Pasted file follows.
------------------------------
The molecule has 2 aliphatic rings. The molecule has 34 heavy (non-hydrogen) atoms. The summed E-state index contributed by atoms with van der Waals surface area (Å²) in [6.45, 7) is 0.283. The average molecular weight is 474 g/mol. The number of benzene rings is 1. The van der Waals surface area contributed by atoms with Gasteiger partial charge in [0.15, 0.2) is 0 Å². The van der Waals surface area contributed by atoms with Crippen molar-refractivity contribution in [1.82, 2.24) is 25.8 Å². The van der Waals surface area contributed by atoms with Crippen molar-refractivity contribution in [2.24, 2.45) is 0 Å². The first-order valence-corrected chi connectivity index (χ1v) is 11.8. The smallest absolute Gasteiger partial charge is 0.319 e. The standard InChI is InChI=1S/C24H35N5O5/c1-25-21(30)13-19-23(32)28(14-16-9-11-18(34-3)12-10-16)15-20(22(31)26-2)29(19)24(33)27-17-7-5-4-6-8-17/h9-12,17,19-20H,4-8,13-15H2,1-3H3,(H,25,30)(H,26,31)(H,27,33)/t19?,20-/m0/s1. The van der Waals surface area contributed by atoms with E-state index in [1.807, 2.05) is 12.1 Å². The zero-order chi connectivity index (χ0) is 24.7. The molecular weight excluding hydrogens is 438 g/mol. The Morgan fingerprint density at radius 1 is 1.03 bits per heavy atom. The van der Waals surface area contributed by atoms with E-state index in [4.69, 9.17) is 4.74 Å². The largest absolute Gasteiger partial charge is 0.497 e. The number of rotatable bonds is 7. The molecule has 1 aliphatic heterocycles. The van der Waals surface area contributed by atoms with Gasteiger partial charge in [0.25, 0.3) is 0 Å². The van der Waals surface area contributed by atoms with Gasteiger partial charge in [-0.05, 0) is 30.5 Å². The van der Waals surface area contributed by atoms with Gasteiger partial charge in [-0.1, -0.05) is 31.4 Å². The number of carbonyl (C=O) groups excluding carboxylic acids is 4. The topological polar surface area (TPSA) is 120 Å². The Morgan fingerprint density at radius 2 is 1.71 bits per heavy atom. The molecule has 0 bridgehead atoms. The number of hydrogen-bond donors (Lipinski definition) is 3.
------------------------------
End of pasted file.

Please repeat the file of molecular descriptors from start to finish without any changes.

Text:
The molecule has 2 aliphatic rings. The molecule has 34 heavy (non-hydrogen) atoms. The summed E-state index contributed by atoms with van der Waals surface area (Å²) in [6.45, 7) is 0.283. The average molecular weight is 474 g/mol. The number of benzene rings is 1. The van der Waals surface area contributed by atoms with Gasteiger partial charge in [0.15, 0.2) is 0 Å². The van der Waals surface area contributed by atoms with Crippen molar-refractivity contribution in [1.82, 2.24) is 25.8 Å². The van der Waals surface area contributed by atoms with Crippen molar-refractivity contribution in [2.24, 2.45) is 0 Å². The first-order valence-corrected chi connectivity index (χ1v) is 11.8. The smallest absolute Gasteiger partial charge is 0.319 e. The standard InChI is InChI=1S/C24H35N5O5/c1-25-21(30)13-19-23(32)28(14-16-9-11-18(34-3)12-10-16)15-20(22(31)26-2)29(19)24(33)27-17-7-5-4-6-8-17/h9-12,17,19-20H,4-8,13-15H2,1-3H3,(H,25,30)(H,26,31)(H,27,33)/t19?,20-/m0/s1. The van der Waals surface area contributed by atoms with E-state index in [1.807, 2.05) is 12.1 Å². The zero-order chi connectivity index (χ0) is 24.7. The molecular weight excluding hydrogens is 438 g/mol. The Morgan fingerprint density at radius 1 is 1.03 bits per heavy atom. The van der Waals surface area contributed by atoms with E-state index in [4.69, 9.17) is 4.74 Å². The largest absolute Gasteiger partial charge is 0.497 e. The number of rotatable bonds is 7. The molecule has 1 aliphatic heterocycles. The van der Waals surface area contributed by atoms with Gasteiger partial charge in [0.25, 0.3) is 0 Å². The van der Waals surface area contributed by atoms with Gasteiger partial charge in [-0.05, 0) is 30.5 Å². The van der Waals surface area contributed by atoms with Gasteiger partial charge in [-0.1, -0.05) is 31.4 Å². The number of carbonyl (C=O) groups excluding carboxylic acids is 4. The topological polar surface area (TPSA) is 120 Å². The Morgan fingerprint density at radius 2 is 1.71 bits per heavy atom. The molecule has 0 bridgehead atoms. The number of hydrogen-bond donors (Lipinski definition) is 3.